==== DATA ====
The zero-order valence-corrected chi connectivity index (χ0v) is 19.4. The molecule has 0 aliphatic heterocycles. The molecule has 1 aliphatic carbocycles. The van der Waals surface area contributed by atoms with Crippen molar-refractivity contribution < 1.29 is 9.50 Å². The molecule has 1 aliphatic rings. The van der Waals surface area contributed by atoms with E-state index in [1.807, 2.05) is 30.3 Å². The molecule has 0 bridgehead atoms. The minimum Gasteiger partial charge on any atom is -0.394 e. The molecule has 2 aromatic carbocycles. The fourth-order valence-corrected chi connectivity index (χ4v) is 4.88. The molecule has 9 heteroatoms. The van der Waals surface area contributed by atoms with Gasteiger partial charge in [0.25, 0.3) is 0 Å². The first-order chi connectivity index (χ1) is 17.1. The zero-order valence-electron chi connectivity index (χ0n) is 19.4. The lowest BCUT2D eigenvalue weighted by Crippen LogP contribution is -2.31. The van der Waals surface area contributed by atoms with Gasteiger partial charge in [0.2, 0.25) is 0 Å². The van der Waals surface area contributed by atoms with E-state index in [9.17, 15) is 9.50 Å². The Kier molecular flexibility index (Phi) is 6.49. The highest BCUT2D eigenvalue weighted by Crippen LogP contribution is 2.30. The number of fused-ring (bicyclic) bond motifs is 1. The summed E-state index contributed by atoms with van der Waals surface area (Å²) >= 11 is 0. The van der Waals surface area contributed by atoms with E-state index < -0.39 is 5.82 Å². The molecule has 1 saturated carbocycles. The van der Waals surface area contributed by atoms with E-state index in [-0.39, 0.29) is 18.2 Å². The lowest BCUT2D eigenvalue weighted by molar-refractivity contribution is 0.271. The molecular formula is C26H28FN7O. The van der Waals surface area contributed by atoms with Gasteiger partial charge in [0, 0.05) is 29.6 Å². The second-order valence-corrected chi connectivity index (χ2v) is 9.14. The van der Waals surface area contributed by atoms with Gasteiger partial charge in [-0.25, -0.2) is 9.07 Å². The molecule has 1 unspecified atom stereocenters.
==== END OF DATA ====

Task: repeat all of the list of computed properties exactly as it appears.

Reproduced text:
The zero-order valence-corrected chi connectivity index (χ0v) is 19.4. The molecule has 0 aliphatic heterocycles. The molecule has 1 aliphatic carbocycles. The van der Waals surface area contributed by atoms with Crippen molar-refractivity contribution < 1.29 is 9.50 Å². The molecule has 1 aliphatic rings. The van der Waals surface area contributed by atoms with E-state index in [1.807, 2.05) is 30.3 Å². The molecule has 0 bridgehead atoms. The minimum Gasteiger partial charge on any atom is -0.394 e. The molecule has 2 aromatic carbocycles. The fourth-order valence-corrected chi connectivity index (χ4v) is 4.88. The molecule has 9 heteroatoms. The van der Waals surface area contributed by atoms with Gasteiger partial charge in [0.25, 0.3) is 0 Å². The first-order chi connectivity index (χ1) is 17.1. The zero-order valence-electron chi connectivity index (χ0n) is 19.4. The lowest BCUT2D eigenvalue weighted by Crippen LogP contribution is -2.31. The van der Waals surface area contributed by atoms with Gasteiger partial charge in [0.2, 0.25) is 0 Å². The van der Waals surface area contributed by atoms with E-state index in [9.17, 15) is 9.50 Å². The Kier molecular flexibility index (Phi) is 6.49. The highest BCUT2D eigenvalue weighted by Crippen LogP contribution is 2.30. The number of fused-ring (bicyclic) bond motifs is 1. The summed E-state index contributed by atoms with van der Waals surface area (Å²) >= 11 is 0. The van der Waals surface area contributed by atoms with E-state index < -0.39 is 5.82 Å². The molecule has 1 saturated carbocycles. The van der Waals surface area contributed by atoms with E-state index in [-0.39, 0.29) is 18.2 Å². The lowest BCUT2D eigenvalue weighted by molar-refractivity contribution is 0.271. The molecular formula is C26H28FN7O. The van der Waals surface area contributed by atoms with Gasteiger partial charge in [0, 0.05) is 29.6 Å². The second-order valence-corrected chi connectivity index (χ2v) is 9.14. The van der Waals surface area contributed by atoms with Gasteiger partial charge in [-0.25, -0.2) is 9.07 Å². The molecule has 1 unspecified atom stereocenters.